You use clues and riddles to find streets or landmarks on the provided map. Then you lay out your own course to travel to these locations to gather the requested information for your score sheet.
A timed rallye requires you to stay on time. Your score is based on whether you arrive at checkpoints at the correct time, with equal penalties for arriving either early or late. The route and checkpoint locations may be known or unknown, and the Route Instructions may or may not include traps (gimmicks) that make you early or late if you do them wrong.
Timed rallyes are written taking into account speed limits and traffic. Departure times are staggered at the start, usually one minute apart. Each leg of the rallye is scored separately, so you cannot make up for being late at one checkpoint by being early at another. There is a maximum penalty per leg, typically between ½ minute and 5 minutes.
Like gimmick rallyes, timed rallyes have awards classes based on experience. However, awards classes in timed rallyes may also be based on your use of computational equipment. For some timed rallyes, such equipment (e.g., a more accurate odometer, a GPS receiver, or a rallye computer) can help you get a better score. Therefore, you compete only against others who are similarly equipped.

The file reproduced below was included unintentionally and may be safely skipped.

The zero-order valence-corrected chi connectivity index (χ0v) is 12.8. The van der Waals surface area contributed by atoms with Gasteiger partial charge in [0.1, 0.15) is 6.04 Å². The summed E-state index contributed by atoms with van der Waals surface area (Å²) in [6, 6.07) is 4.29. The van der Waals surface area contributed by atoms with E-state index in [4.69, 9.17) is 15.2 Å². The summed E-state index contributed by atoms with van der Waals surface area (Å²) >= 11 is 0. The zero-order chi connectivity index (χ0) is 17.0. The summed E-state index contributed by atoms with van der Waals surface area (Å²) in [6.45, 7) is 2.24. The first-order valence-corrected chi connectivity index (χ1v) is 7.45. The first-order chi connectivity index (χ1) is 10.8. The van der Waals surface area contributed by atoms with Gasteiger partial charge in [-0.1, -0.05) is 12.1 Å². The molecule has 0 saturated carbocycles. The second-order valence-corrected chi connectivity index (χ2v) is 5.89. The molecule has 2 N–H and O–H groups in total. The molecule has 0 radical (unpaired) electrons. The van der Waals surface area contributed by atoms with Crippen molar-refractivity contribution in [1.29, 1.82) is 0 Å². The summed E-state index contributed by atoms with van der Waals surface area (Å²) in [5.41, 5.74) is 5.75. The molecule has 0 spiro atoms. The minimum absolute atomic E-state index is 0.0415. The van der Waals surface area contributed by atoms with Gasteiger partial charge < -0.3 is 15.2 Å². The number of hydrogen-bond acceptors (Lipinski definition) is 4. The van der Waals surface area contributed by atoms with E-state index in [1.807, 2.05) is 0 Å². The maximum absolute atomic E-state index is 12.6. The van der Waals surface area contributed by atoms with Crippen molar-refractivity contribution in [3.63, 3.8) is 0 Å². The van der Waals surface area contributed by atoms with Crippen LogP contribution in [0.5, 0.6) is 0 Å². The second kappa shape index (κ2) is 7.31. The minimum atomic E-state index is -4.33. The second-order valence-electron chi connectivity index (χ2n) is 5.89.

You follow Route Instructions that direct you on a course at assigned speeds. You are timed when you arrive at checkpoints, which are usually at undisclosed locations. The correct time of arrival is based on the distance traveled and the speeds assigned. Upon arrival at a checkpoint, you are assigned an out time, the time at which you are to start the next leg.
Some rallyes use do-it-yourself checkpoints in addition to timed checkpoints. When you arrive at a do-it-yourself checkpoint, you record the time you arrived (or wanted to arrive) on your scorecard. Your out time at a do-it-yourself checkpoint is a fixed interval (typically 2 or 3 minutes) after your arrival time.